Of course Sullivan, the Commercial Appeal's unreconstructed Great Society Democrat, is all too happy to help Hart along. Sullivan's undoubtedly delighted to use phrases like Republican congressional candidate repudiated by the GOP because of his racial views against his political foes. He also gets to fully quote Hart's lawyer:
Mr. Hart is a grass-roots Republican who objects to the 'country club' approach to selecting candidates or conducting elections.
"Country club." You can almost hear Sullivan's cackle as he transcribed that. And note, no scare quotes here; no selected bits of quote, no. We get the whole thing. Very unusual.

And Sullivan pads the story with the kind of detail that almost never makes such extended coverage in the mainstream media:
...Hart's lawyer sent a letter to the Tennessee Republican Party Thursday laying out a Constitutional argument for why his client can't legally be removed from the ballot....

Barrett laid out a constitutional argument, citing U.S. Supreme Court precedents, that he said showed the party can't legally remove his client, who received 59,853 votes in the 2004 general election won by Rep. John Tanner, D-Tenn., with 173,623 votes.

"It appears that you wish to penalize Mr. Hart for his Eugenicist political beliefs. However, the First and Fourteenth Amendments prohibit such arbitrary and egregious conduct," Barrett asserted, citing a 1992 Supreme Court case.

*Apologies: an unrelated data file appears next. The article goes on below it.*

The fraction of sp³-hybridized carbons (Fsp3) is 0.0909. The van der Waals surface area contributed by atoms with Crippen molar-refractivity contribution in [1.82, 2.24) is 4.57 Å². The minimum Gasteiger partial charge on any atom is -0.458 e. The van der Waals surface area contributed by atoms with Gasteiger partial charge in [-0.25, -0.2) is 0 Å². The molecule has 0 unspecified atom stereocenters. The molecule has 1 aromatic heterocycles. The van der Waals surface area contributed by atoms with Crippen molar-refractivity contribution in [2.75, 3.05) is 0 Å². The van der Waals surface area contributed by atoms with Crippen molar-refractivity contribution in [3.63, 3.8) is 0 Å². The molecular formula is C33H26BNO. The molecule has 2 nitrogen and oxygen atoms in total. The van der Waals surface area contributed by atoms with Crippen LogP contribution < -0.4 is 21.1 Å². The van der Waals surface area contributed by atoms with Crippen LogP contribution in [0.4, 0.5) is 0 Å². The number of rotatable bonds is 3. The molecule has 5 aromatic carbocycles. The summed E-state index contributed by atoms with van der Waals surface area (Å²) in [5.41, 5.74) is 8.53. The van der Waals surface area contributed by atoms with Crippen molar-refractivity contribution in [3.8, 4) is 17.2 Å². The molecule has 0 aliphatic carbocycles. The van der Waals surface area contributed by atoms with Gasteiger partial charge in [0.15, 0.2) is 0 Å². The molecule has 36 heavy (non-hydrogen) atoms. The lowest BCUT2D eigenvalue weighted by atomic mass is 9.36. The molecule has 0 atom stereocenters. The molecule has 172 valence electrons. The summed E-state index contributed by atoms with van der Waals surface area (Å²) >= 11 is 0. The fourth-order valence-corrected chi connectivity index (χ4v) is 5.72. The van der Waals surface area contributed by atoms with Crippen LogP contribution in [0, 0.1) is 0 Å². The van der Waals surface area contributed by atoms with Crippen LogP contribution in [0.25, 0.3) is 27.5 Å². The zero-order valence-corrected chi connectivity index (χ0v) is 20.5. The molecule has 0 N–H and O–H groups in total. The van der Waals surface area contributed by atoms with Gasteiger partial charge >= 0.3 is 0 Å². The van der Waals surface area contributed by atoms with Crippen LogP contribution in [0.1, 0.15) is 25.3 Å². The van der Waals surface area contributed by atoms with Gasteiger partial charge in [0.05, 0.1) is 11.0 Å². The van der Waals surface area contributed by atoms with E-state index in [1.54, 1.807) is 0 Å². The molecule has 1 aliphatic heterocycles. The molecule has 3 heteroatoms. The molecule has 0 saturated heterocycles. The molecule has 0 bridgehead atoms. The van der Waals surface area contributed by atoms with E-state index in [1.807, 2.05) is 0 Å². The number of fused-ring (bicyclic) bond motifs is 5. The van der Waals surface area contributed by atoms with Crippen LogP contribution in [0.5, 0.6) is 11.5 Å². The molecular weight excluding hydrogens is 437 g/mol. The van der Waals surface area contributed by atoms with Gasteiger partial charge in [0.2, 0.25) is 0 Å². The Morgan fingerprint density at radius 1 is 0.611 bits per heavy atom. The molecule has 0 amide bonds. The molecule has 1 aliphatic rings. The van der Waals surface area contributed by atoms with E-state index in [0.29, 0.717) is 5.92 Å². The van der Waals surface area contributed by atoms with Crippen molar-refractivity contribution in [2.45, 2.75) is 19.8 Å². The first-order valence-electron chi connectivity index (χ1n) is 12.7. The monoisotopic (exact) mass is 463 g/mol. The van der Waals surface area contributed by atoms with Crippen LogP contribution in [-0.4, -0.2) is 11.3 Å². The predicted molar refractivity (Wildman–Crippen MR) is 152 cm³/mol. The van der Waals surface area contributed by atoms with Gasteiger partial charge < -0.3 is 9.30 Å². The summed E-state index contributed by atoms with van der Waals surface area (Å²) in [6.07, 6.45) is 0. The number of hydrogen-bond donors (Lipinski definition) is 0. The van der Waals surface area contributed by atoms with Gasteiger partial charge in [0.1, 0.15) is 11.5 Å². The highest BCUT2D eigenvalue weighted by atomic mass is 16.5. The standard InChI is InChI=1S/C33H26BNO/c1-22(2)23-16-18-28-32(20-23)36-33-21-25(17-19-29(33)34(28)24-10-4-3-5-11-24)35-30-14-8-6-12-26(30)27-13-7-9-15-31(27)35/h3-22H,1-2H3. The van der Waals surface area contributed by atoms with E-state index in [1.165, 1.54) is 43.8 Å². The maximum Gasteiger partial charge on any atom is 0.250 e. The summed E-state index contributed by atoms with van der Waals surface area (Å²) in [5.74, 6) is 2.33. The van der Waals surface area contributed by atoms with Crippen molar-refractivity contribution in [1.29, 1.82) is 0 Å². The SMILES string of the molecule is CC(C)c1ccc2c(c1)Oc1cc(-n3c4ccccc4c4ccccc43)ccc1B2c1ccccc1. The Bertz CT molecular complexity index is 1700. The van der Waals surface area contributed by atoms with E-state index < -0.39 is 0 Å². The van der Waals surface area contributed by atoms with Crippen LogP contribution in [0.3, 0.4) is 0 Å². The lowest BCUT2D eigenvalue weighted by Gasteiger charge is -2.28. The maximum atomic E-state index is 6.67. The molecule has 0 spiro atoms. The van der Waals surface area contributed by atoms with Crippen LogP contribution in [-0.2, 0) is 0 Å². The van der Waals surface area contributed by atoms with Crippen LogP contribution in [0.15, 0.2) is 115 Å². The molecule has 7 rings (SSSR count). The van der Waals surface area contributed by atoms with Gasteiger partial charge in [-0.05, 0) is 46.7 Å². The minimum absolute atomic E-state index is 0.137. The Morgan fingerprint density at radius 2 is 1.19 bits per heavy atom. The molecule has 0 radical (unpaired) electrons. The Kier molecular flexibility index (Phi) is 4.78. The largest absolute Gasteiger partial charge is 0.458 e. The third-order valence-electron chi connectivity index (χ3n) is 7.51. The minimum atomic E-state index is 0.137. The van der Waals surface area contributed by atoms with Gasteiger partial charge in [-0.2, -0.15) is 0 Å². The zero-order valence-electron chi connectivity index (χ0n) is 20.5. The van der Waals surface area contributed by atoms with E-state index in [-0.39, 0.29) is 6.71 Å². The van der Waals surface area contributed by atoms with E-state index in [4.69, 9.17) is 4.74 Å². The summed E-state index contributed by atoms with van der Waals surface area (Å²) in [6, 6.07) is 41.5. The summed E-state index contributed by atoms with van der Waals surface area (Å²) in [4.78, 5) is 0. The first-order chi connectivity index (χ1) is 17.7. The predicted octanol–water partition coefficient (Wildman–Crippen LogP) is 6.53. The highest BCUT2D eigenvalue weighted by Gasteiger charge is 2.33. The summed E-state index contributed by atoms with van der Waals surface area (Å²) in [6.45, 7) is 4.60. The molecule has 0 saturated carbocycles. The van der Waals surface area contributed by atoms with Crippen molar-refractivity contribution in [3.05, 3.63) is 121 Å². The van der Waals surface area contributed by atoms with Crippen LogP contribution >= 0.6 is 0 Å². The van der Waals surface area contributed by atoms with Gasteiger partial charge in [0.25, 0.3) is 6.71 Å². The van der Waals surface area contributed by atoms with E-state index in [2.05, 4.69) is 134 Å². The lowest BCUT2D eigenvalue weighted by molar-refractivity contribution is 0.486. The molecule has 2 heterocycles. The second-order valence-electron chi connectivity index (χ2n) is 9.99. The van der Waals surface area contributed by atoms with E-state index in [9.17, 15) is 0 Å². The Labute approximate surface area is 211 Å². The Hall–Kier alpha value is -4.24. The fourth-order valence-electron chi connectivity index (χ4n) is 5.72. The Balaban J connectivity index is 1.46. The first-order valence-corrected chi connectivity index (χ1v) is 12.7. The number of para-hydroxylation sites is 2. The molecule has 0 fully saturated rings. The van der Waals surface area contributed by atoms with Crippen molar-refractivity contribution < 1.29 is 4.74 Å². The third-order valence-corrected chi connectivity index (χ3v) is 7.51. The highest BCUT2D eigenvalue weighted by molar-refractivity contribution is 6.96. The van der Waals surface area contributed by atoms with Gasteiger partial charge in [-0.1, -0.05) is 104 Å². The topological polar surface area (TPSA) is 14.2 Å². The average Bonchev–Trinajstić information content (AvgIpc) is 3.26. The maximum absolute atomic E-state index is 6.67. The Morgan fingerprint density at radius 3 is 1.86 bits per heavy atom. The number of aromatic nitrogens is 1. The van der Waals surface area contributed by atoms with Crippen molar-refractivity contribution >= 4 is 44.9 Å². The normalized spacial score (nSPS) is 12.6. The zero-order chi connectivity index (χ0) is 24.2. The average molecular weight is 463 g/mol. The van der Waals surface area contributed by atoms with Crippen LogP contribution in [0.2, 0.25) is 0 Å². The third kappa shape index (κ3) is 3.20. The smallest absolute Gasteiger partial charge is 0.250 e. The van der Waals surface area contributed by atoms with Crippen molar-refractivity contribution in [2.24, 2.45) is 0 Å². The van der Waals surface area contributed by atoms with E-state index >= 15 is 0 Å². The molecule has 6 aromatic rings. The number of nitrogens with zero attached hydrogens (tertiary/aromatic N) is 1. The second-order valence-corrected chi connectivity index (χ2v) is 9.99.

Now come on. When was the last time you ever heard capital-C Constitutionalist used in the CA? The daily has been very scrupulous in keeping the "fringe parties" and ideas out on the fringe, safely away from the controlling Democratic - Republican axis of evil.

The Republicans screwed up again and gave the local media the opportunity to bash them once again. Dolts.

Once more, some advice that will go unheeded. Run a blocking defense: make sure all primary slots have someone in place for the party to support. That way, when future James Harts show up, you can simply and easily invest a little time and resource into promoting the "real" candidate and overshadowing the problem.

I thought that one of the "reforms" of the Republican party was a screening process in Nashville on all applications for ballot access, to prevent Harts from getting on the ballot. From the story, they seem to have short-circuited that process in favor of purposely snubbing Hart specifically. Wrong way to go. Let the process do its thing, so it's clear that this is all just business as usual for the Party.

Don't deliberately antagonise the Harts of the world, which only stirs passions and makes the story play better for the media. (Conflict!) Make it a story of bureaucratic process, which makes it dull and less palatable to the press.

Heck, play along, like he's the John Jay Hooker of the Republicans, like he's the buffoon, the quadrennial freak. Laugh about it and him. Make sure it comes through in the story that he's not to be taken seriously. That's much more effective marginalising than what you've been doing for the past three years.